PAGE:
He left. I ordered. The cashier – who, I’m sure, was the co-owner – went chattering back to the kitchen, never stopping in her monologue about Visa and the weather and the city and the taxes and the prices, and I took a seat. A father and his young daughter came in to pick up an order; they sat at a table. I wondered if anyone had ever sat and ordered a meal to eat here in the last ten years.

“I’m a dragon,” she said, pointing to the placemat. “See? Year of the dragon. What’s mommy?”

Another couple entered and headed for the back booth. I had been proven wrong, instantly: they were probably regulars who came here every Saturday night, ordered the same thing, tipped the same pathetic tip, then went home, their night on the town complete.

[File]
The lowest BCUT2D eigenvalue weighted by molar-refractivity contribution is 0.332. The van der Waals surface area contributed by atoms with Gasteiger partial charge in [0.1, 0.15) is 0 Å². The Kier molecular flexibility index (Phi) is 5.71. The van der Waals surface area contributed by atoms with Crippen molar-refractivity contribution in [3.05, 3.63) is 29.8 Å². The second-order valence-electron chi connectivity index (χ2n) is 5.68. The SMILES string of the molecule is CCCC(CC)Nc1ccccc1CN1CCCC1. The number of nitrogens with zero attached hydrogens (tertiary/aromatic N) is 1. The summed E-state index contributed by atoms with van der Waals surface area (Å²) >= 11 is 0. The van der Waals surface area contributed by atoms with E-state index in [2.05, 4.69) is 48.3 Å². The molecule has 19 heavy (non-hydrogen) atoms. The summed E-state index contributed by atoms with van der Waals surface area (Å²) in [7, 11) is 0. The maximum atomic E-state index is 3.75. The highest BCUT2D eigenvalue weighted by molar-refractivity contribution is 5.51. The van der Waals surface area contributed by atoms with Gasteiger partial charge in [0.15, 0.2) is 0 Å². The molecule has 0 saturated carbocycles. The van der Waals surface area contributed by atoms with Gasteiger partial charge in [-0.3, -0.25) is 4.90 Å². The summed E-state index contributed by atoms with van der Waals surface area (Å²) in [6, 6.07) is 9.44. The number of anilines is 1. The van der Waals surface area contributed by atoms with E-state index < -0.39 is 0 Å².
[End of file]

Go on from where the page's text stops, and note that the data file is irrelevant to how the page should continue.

The cashier brought menus. They asked a few questions. They’d never been here before, it seems. Wrong again.

Two other people came in for take-out; the cashier knew them all.

My order was up in ten minutes. I drove it home and dumped the kung pao chicken on a plate: a gluey heap of chopped vegetables in brown sauce with a few flecks of chicken. Spicy? I’ve licked envelopes with more flavor.